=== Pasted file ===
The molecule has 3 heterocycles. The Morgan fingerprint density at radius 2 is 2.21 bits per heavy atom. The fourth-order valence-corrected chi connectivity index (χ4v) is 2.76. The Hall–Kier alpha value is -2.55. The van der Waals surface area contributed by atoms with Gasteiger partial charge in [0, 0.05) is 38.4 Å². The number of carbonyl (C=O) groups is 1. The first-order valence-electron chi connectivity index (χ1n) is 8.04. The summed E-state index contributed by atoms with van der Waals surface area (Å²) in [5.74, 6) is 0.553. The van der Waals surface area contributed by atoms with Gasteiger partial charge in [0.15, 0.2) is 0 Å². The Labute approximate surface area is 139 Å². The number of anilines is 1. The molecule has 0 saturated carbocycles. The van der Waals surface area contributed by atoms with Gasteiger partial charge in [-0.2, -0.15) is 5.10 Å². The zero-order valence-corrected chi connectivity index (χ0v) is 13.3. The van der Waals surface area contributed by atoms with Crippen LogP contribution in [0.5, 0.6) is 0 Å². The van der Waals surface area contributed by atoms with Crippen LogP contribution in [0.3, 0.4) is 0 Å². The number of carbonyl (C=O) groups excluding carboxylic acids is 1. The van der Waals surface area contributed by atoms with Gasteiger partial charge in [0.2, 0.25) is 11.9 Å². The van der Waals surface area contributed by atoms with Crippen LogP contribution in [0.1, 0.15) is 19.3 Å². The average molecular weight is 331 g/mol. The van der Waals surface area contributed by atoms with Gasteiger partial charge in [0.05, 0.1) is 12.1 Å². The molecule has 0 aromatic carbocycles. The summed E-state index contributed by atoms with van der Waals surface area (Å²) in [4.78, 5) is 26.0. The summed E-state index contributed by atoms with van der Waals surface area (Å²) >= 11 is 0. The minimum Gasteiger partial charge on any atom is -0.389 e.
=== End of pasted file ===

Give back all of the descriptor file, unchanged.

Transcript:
The molecule has 3 heterocycles. The Morgan fingerprint density at radius 2 is 2.21 bits per heavy atom. The fourth-order valence-corrected chi connectivity index (χ4v) is 2.76. The Hall–Kier alpha value is -2.55. The van der Waals surface area contributed by atoms with Gasteiger partial charge in [0, 0.05) is 38.4 Å². The number of carbonyl (C=O) groups is 1. The first-order valence-electron chi connectivity index (χ1n) is 8.04. The summed E-state index contributed by atoms with van der Waals surface area (Å²) in [5.74, 6) is 0.553. The van der Waals surface area contributed by atoms with Gasteiger partial charge in [0.15, 0.2) is 0 Å². The Labute approximate surface area is 139 Å². The number of anilines is 1. The molecule has 0 saturated carbocycles. The van der Waals surface area contributed by atoms with Gasteiger partial charge in [-0.2, -0.15) is 5.10 Å². The zero-order valence-corrected chi connectivity index (χ0v) is 13.3. The van der Waals surface area contributed by atoms with Crippen LogP contribution in [0.5, 0.6) is 0 Å². The van der Waals surface area contributed by atoms with Crippen LogP contribution in [0.3, 0.4) is 0 Å². The number of carbonyl (C=O) groups excluding carboxylic acids is 1. The van der Waals surface area contributed by atoms with Gasteiger partial charge in [0.2, 0.25) is 11.9 Å². The van der Waals surface area contributed by atoms with Crippen LogP contribution in [0.1, 0.15) is 19.3 Å². The average molecular weight is 331 g/mol. The van der Waals surface area contributed by atoms with Gasteiger partial charge in [0.05, 0.1) is 12.1 Å². The molecule has 0 aromatic carbocycles. The summed E-state index contributed by atoms with van der Waals surface area (Å²) in [4.78, 5) is 26.0. The summed E-state index contributed by atoms with van der Waals surface area (Å²) >= 11 is 0. The minimum Gasteiger partial charge on any atom is -0.389 e.